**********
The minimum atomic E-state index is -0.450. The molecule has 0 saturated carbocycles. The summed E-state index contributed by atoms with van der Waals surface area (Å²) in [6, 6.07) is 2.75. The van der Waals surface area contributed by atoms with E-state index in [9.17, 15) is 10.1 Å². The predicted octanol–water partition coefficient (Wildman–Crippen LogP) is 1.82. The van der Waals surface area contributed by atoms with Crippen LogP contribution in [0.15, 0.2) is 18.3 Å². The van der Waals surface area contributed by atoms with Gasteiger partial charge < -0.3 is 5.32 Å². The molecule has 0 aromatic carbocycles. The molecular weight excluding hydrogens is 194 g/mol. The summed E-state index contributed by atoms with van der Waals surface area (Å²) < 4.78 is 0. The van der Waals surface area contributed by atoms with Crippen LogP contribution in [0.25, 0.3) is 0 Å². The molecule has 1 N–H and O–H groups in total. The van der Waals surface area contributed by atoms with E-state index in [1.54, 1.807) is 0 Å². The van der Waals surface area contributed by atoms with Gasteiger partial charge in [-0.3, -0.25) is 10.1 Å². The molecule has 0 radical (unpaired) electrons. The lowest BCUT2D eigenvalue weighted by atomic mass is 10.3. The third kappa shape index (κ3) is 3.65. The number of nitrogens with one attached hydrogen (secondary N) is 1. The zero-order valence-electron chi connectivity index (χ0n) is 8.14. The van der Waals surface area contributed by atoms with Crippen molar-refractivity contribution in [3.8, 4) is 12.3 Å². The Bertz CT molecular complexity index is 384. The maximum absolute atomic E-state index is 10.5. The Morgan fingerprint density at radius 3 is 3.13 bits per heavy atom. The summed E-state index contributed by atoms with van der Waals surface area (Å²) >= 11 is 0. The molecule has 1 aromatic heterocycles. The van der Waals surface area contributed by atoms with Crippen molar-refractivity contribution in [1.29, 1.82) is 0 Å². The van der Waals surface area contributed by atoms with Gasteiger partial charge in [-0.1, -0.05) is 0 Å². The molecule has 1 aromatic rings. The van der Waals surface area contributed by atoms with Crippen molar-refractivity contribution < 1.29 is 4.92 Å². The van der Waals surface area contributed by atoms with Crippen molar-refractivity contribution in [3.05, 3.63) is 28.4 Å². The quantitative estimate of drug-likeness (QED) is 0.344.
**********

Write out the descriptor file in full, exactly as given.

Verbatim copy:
The minimum atomic E-state index is -0.450. The molecule has 0 saturated carbocycles. The summed E-state index contributed by atoms with van der Waals surface area (Å²) in [6, 6.07) is 2.75. The van der Waals surface area contributed by atoms with E-state index in [9.17, 15) is 10.1 Å². The predicted octanol–water partition coefficient (Wildman–Crippen LogP) is 1.82. The van der Waals surface area contributed by atoms with Crippen LogP contribution in [0.15, 0.2) is 18.3 Å². The van der Waals surface area contributed by atoms with Gasteiger partial charge < -0.3 is 5.32 Å². The molecule has 0 aromatic carbocycles. The molecular weight excluding hydrogens is 194 g/mol. The summed E-state index contributed by atoms with van der Waals surface area (Å²) < 4.78 is 0. The van der Waals surface area contributed by atoms with Crippen LogP contribution in [0.25, 0.3) is 0 Å². The molecule has 1 N–H and O–H groups in total. The van der Waals surface area contributed by atoms with E-state index in [1.54, 1.807) is 0 Å². The van der Waals surface area contributed by atoms with Gasteiger partial charge in [-0.3, -0.25) is 10.1 Å². The molecule has 0 radical (unpaired) electrons. The lowest BCUT2D eigenvalue weighted by atomic mass is 10.3. The third kappa shape index (κ3) is 3.65. The number of nitrogens with one attached hydrogen (secondary N) is 1. The zero-order valence-electron chi connectivity index (χ0n) is 8.14. The van der Waals surface area contributed by atoms with Crippen molar-refractivity contribution in [3.8, 4) is 12.3 Å². The Bertz CT molecular complexity index is 384. The maximum absolute atomic E-state index is 10.5. The Morgan fingerprint density at radius 3 is 3.13 bits per heavy atom. The summed E-state index contributed by atoms with van der Waals surface area (Å²) >= 11 is 0. The molecule has 1 aromatic heterocycles. The van der Waals surface area contributed by atoms with Crippen molar-refractivity contribution in [1.29, 1.82) is 0 Å². The van der Waals surface area contributed by atoms with Gasteiger partial charge in [-0.1, -0.05) is 0 Å². The molecule has 1 aromatic rings. The van der Waals surface area contributed by atoms with Crippen molar-refractivity contribution < 1.29 is 4.92 Å². The van der Waals surface area contributed by atoms with Crippen molar-refractivity contribution in [3.05, 3.63) is 28.4 Å². The quantitative estimate of drug-likeness (QED) is 0.344.